More contests, anyone?
Thousand Dollar Poetry
There are lots of ads for poetry contests especially in the states of California, Texas, Maryland and New Mexico that claim to offer a one thousand dollar prize to the "winner".
These contests are not legit and the only people who make money are the organizer(s) of these so called competitions. Don't despair if you have been caught up in the propaganda even if you have paid what seems like an endless amount of money for entrance fees. With common sense and a phone call or two you can find out if these competitions are worth your time, energy and money.
The scenario usually goes like this: The organizers have established a "non profit" corporation and often have a 501-C3 status which enables them to be tax-exempt and means they can collect your entrance fees, usually on a fabricated sliding scale, according to the number of lines or the number of poems you submit for the competition.
For example; a ten dollar entry fee is requested for sixty lines of poetry or a twenty dollar fee for anything over sixty lines, thirty dollars for anything over one hundred and twenty lines and so on. These fees might seem reasonable if you believe your money is going into "the pot" as part of the monetary awards or you believe by sending in more money you have a greater chance of "winning" but do you really believe this? In this case, why not spend your dollars on the lottery or go to Vegas, either way you are merely throwing money into the wind.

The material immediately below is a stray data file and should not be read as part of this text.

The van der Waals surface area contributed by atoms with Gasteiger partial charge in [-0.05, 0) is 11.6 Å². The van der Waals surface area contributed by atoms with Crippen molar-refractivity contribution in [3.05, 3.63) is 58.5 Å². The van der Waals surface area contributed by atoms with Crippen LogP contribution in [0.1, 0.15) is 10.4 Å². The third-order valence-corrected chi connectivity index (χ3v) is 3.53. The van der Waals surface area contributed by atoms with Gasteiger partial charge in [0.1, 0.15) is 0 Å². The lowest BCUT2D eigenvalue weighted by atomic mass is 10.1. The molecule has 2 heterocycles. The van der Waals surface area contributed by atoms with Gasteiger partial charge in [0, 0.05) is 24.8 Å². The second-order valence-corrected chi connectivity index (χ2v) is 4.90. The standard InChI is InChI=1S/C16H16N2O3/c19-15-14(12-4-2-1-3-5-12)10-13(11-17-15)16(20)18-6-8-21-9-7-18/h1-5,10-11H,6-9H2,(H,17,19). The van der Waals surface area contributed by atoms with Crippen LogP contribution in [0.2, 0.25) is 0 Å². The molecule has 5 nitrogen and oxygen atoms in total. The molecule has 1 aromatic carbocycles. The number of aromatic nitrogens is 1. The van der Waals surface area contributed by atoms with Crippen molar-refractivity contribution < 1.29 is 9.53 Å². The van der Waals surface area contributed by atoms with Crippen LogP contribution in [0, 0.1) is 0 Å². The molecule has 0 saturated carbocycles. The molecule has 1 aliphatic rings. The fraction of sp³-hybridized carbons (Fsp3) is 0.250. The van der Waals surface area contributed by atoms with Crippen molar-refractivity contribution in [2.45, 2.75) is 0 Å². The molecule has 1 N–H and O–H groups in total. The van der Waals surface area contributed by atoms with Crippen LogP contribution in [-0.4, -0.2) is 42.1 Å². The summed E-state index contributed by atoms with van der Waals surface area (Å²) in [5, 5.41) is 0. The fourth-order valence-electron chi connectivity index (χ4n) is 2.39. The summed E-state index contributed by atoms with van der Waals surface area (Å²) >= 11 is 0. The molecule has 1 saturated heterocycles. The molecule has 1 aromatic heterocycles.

Literary awards are not bought, but earned. If you believe in your work and want to be published, or recognized as a writer these "prize winning" competitions will impede your goal and will not impress editors and publishers of literary publications.
Think of the money you might have "invested" in these endeavors and where it could be better spent. Instead of dreaming of success, be successful. Start setting realistic goals which are beneficial to establishing yourself as a writer. Contact university presses, get involved with poetry venues and make an effort to meet successful writers. These are the people who know the nuts and bolts of publishing.
Establish yourself with local, regional and state-wide venues, start investing your money, time and efforts wisely. Instead of throwing dollar after dollar into vanity press or competitions, use your money for travel to established venues where there is an opportunity to share your work with writers, editors and publishers of respected publications.
One source for information concerning the value and esteem of any publication is your local university. Not every publication which offers a copyright, an ISBN number or an ISSN number, as an "incentive" to publish with their company or corporation, is a indication of your "success" as a writer.
If that were the case anyone who has invested money in organizations such as the infamous Poetry.com and its hundreds of short-lived subsidaries would be a successful writer and this my friend, is an absolutely ridiculous assumption.
Remember: You don't have to pay to "win".
Deborah Russell, © 2006